Of all the ways we tried to predict the rival Padres' meltdown could negatively affect the Dodgers, we never saw the Giants benefitting directly.
Unfortunately, months before any payroll could be shed and any All-Stars could be dispersed, the superstar manager who struggled to contain the Oops! All Superstars lineup has gotten a second chance -- and a directly harmful one to the Dodgers' chances of maintained dominance.
When Padres head honcho Peter Seidler announced a few weeks back that both manager Bob Melvin and GM AJ Preller would be returning, it didn't quite pass the smell test. Rumors abounded that the pair's relationship was unsalvageable. Now, all of a sudden, it wasn't just salvaged, but it could self-sustain for another year and into infinity? Please.
As it turns out, those among us who doubted the finality of Seidler's proclamation -- like FanSided's Robert Murray -- were correct to do so. On Sunday, the Padres gave Melvin permission to interview for the Giants' managerial vacancy. On Tuesday, the fait accompli was completed and the deed was done.
And now, Melvin, 62, from the Bay Area and dripping in baseball savvy, will be Farhan Zaidi's final hire in his last attempt to justify his position. And he seems likely to be a damned good one.
Dodgers rival Giants improve after Padres force Bob Melvin out
Some water pipe full of talent busted in the Padres' locker room under Melvin, but it seems -- per reports -- that the manic Preller is more to blame for the way he treats those beneath him, as well as the way he treats locker rooms like a shelf full of collectibles rather than a cohesive unit.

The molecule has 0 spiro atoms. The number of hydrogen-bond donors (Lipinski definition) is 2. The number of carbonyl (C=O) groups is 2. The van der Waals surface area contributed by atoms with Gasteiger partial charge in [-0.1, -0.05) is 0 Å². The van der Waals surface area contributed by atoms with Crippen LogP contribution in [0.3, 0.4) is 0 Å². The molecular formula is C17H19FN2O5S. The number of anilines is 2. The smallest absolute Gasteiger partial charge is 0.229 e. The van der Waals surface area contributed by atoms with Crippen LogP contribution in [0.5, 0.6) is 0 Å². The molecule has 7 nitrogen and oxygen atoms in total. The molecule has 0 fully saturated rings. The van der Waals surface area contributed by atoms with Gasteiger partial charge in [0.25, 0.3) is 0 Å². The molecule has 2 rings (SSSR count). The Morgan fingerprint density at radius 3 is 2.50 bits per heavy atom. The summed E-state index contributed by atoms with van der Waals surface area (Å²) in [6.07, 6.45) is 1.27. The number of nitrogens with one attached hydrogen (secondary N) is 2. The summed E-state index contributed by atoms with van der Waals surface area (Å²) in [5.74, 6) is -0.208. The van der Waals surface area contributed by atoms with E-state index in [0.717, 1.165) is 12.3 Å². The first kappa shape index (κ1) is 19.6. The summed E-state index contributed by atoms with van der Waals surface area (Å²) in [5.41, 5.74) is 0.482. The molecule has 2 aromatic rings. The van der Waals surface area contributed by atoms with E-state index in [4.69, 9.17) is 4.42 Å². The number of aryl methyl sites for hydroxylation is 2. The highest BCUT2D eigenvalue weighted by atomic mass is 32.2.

You want hope for Melvin failing with the Giants? Look no further than his past season in San Diego, where he was given all a manager could ever want and ended up losing every single extra-inning game he played, torpedoing his pythagorean record into a previously undiscovered sub-basement.
You want reasons to believe in Melvin, though? Look at his entire tenure with the A's. Now find the average of those two franchises' payrolls, and there's a pretty solid middle ground available, especially if the Giants "refuse to be outbid" on Yoshinobu Yamamoto and their other targets this offseason. Late-career Melvin can have a few superstars. As a treat.
If this home run swing doesn't work out, then the Giants' whole regime crumbles down. This would be their last gasp. But, again, it's not every day that an exceptional manager walks seamlessly from one division rival to another, and our wheezing laughter at the Kapler firing didn't last nearly long enough before the other shoe drop.
Look at the bright side, though. At least there's no way Juan Soto chooses to play under Melvin again.